Boart Longyear (ASX: BLY) has cut more than 1,000 staff since the start of this year, but it hasn’t done much for the company’s share price.
Over that period, Boart’s share price has dropped off a cliff, falling 58%. Since May 2008, Boart’s share price has fallen 95% (taking into account stock splits), according to Yahoo Finance.
Boart provides drilling services, equipment and consumables for the resources, infrastructure and energy industry globally. Falling commodity prices have dampened demand for those services and products, and miners have cut back on drilling and exploration, in an effort to reign in their costs and maintain margins.
As Boart’s CEO Richard O’Brien put it, “The downturn in capital and exploration spending in the mining sector globally has clearly reduced the demand for drilling services and products.”
The company also noted that exploration expenditure is estimated to have fallen 20% compared to this time last year. The effects have already been felt by many mining and energy services companies, including Worleyparsons (ASX: WOR), UGL Limited (ASX: UGL) and Ausdrill (ASX: ASL).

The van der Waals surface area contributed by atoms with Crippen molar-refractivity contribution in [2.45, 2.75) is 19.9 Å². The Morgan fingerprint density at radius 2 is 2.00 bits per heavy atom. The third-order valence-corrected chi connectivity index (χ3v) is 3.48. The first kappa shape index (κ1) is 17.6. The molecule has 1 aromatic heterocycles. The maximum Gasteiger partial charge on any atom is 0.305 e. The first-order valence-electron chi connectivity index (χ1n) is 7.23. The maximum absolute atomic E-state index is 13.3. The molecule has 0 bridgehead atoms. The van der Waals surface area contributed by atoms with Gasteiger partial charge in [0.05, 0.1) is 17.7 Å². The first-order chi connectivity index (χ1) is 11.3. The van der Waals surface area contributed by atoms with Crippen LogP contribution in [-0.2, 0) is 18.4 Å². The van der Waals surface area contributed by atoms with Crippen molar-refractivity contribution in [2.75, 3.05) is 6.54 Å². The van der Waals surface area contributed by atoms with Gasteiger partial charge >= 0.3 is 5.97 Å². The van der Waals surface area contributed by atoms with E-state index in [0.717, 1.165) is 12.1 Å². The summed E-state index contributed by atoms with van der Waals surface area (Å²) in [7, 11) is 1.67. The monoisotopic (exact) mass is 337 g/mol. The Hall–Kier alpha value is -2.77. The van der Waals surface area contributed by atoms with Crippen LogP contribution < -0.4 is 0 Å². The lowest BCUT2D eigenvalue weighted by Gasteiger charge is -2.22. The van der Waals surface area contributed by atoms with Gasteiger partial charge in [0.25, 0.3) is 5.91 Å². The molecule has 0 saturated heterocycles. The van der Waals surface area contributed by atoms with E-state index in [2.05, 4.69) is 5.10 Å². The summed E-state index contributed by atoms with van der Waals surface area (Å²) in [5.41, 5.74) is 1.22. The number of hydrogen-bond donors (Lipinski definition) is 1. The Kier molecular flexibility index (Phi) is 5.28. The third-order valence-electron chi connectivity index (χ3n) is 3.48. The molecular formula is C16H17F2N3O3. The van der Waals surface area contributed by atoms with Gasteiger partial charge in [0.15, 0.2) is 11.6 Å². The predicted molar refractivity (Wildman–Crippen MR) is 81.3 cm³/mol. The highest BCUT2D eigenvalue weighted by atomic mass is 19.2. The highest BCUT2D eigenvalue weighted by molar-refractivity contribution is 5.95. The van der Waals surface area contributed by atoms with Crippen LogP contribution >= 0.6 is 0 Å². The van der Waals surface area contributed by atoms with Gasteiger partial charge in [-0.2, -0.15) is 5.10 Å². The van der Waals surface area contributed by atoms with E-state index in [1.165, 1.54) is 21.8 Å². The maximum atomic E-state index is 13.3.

Over the past 12 months, Boart has reduced its headcount by around 3,400, and currently still has around 8,000 employees. There may be more cuts to come, after the company said its revenues and earnings will be at the lower end of analysts’ forecasts, which have already been lowered significantly. In 2012, Boart had revenues of US$2 billion and underlying earnings before interest, tax, depreciation and amortisation (EBITDA) of US$322 million. Now, the company expects to see revenues of around US$1.5 billion, and EBITDA of under $200 million, although that likely excludes costs associated with staff leaving, such as redundancy payouts.
While Boart has stated that it is now focused on cutting its debt, the main motive behind that is likely to avoid breaching its debt covenants – a worst case scenario could see the company’s bankers knocking on the door and taking control of the company.
Mining services are in a world of pain, and with mining and mineral exploration capital expenditure likely to fall in the next few years, it appears that things are only going to get worse.
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